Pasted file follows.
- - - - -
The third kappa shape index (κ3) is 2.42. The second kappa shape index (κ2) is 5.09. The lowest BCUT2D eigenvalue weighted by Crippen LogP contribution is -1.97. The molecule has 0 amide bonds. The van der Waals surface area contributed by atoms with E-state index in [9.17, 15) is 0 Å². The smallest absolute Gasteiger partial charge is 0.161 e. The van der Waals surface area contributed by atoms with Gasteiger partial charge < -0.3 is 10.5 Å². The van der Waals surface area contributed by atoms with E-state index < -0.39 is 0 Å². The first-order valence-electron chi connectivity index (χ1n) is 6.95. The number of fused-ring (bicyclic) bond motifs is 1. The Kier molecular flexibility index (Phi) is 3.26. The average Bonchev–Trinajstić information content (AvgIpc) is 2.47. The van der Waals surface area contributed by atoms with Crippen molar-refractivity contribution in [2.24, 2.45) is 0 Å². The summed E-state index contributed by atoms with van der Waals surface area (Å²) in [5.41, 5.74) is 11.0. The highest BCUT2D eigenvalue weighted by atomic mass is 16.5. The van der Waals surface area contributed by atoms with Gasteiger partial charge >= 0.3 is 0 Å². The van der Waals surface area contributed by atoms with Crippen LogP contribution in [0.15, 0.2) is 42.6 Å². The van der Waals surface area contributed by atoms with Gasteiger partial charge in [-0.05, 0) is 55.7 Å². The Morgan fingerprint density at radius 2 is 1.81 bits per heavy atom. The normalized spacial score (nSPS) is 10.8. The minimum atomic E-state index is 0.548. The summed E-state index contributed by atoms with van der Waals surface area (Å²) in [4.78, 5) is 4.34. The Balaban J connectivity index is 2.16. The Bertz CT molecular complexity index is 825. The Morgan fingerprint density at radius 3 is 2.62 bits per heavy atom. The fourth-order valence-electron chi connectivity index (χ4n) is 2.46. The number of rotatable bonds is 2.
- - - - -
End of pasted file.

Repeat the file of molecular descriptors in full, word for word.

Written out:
The third kappa shape index (κ3) is 2.42. The second kappa shape index (κ2) is 5.09. The lowest BCUT2D eigenvalue weighted by Crippen LogP contribution is -1.97. The molecule has 0 amide bonds. The van der Waals surface area contributed by atoms with E-state index in [9.17, 15) is 0 Å². The smallest absolute Gasteiger partial charge is 0.161 e. The van der Waals surface area contributed by atoms with Gasteiger partial charge < -0.3 is 10.5 Å². The van der Waals surface area contributed by atoms with E-state index < -0.39 is 0 Å². The first-order valence-electron chi connectivity index (χ1n) is 6.95. The number of fused-ring (bicyclic) bond motifs is 1. The Kier molecular flexibility index (Phi) is 3.26. The average Bonchev–Trinajstić information content (AvgIpc) is 2.47. The van der Waals surface area contributed by atoms with Crippen molar-refractivity contribution in [2.24, 2.45) is 0 Å². The summed E-state index contributed by atoms with van der Waals surface area (Å²) in [5.41, 5.74) is 11.0. The highest BCUT2D eigenvalue weighted by atomic mass is 16.5. The van der Waals surface area contributed by atoms with Gasteiger partial charge >= 0.3 is 0 Å². The van der Waals surface area contributed by atoms with Crippen LogP contribution in [0.15, 0.2) is 42.6 Å². The van der Waals surface area contributed by atoms with Gasteiger partial charge in [-0.05, 0) is 55.7 Å². The Morgan fingerprint density at radius 2 is 1.81 bits per heavy atom. The normalized spacial score (nSPS) is 10.8. The minimum atomic E-state index is 0.548. The summed E-state index contributed by atoms with van der Waals surface area (Å²) in [4.78, 5) is 4.34. The Balaban J connectivity index is 2.16. The Bertz CT molecular complexity index is 825. The Morgan fingerprint density at radius 3 is 2.62 bits per heavy atom. The fourth-order valence-electron chi connectivity index (χ4n) is 2.46. The number of rotatable bonds is 2.